Thursday, April 14, 2016

Polar Classics root beer

Background information: (from the website) "A savvy bartender from Worcester, Massachusetts, who already made his own whiskey and gin, began crafting a bubbly new beverage. Using pure cane sugar, natural fruit, and herb extracts with his own carbonation style, he was working on a hunch that “soda pop” would be a hit. That was 1882 and the man was our great-grandfather, Denis Crowley.

Since ice was scarce back then, he adopted the Arctic Polar bear as a mascot so folks would know his drinks were cold and refreshing. For over 130 years we have remained a family business and that bear is still on every bottle we make. The world has changed since then, but nothing has replaced the pure enjoyment of a ice-cold, well-crafted American soda.

We still rely on quality ingredients, great people, and great-grandad's original recipes to craft Polar Cane Sugar Sodas - except now we call them our Classics."

*note: Polar "Classics" are not to be confused with Polar's regular line of sodas, the latter of which use high fructose corn syrup and artificial flavors.

Product details: 12 fl. oz.  Bottled Under the Authority of Polar Beverages, Worcester, MA 01615, USA. 160 calories, 45g sugar.  Glass bottle with twist off top.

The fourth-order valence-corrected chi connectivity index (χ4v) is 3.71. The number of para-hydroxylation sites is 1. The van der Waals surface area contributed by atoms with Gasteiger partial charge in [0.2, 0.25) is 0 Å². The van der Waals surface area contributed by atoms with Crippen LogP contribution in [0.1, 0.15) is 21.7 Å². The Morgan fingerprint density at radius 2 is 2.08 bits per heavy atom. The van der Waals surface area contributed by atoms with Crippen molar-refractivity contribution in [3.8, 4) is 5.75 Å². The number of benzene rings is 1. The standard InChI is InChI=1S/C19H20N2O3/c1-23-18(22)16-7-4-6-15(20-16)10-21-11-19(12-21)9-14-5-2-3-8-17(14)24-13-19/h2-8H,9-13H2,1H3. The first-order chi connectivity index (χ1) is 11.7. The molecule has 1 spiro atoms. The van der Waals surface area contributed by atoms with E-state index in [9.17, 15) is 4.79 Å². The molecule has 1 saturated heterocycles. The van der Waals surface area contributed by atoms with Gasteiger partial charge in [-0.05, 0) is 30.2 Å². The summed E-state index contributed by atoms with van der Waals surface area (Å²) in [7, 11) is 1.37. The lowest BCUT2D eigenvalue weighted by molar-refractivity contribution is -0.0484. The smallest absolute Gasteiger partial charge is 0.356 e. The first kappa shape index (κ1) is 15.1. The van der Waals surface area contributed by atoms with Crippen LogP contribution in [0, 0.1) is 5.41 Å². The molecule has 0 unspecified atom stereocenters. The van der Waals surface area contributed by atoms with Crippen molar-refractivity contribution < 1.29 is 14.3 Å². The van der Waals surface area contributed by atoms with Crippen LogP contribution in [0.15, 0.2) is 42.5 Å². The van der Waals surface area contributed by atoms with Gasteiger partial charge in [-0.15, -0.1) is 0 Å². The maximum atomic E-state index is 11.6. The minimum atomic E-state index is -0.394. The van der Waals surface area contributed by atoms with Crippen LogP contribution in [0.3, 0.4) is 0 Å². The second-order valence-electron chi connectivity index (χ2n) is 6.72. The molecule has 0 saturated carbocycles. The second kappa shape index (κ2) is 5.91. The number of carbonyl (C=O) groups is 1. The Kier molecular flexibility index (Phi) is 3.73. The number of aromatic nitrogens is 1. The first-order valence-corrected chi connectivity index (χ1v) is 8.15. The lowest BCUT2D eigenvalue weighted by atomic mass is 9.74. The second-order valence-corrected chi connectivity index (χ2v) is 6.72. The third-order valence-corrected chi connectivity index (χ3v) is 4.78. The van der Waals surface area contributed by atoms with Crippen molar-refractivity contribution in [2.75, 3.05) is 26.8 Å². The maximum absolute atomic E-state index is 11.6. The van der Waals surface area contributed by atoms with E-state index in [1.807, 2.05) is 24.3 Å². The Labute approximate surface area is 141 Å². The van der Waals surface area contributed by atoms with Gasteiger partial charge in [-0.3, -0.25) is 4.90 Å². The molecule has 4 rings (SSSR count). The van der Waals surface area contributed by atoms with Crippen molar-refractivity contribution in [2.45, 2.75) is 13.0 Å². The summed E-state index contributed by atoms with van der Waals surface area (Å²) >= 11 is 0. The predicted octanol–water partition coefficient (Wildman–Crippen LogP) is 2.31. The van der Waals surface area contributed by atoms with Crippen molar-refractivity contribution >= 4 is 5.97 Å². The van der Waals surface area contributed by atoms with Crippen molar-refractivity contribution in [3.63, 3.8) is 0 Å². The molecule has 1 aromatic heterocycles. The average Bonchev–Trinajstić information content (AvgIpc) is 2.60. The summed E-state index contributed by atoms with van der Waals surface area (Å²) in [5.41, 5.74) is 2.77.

Ingredients: Carbonated Water, Pure Cane Sugar, Natural Flavors, Caramel Color, Sodium Benzoate (Preservative), Acacia Gum, Quillaia Extract, Citric Acid.

My thoughts: Any time I see polar bears, I think of LOST and how they never did provide a satisfactory explanation for where the polar bears came from...or really for any of the mysteries of the island. So, I'm hoping that this drink doesn't leave me equally unsatisfied at the end.

First off, this has a nice strong rooty flavor to it, though it battles with a rich vanilla taste. As the initial flavor fades, it takes on an even stronger, creamy vanilla aspect. Perhaps it was the sweetness, but I felt that the taste was a little on the "candy" side. I'd wager that it's also due to the simpleness of the sassafras and vanilla, with no other apparent spices to give it more complexity. Into the second half of the bottle, I could detect a faint anise/black licorice undertone as well in the aftertaste, but the main flavor remained fairly simple.

My biggest gripe is certainly the sweetness. It feels stronger than it needs to be and almost tastes a bit sugary to me. It's not bad, but could stand to be dialed back a notch or two. But what it lacks in sugary perfection, Polar more that makes up in carbonation and smoothness. It's a very hard balance to manage. Too little carbonation, and it'll feel smooth but flat. Too much, and it looses that creamy texture. But Polar finds a perfect match, perhaps one of my favorites to date. It has a nice strong carbonation, not too aggressive (though it could be slightly more so, as I enjoy a bit a sting on my tongue), and it has a great creamy feel to it, giving it an extremely smooth complexion.

I'm torn on where to rate this. I was toying with a "C+" overall, but felt that makes it closer to just average than it deserves to be. But a "B-" felt generous considering it's overly simplistic approach to flavor. In the end, I decided that the creaminess made me enjoy it enough to round it up into the "B score" category. It's a good root beer and I wouldn't hesitate to drink it again should the opportunity arise.

Rating: B-
flavor: C+
aftertaste: B-
sweetness: C-
smoothness: A
carbonation: A-

No comments:

Post a Comment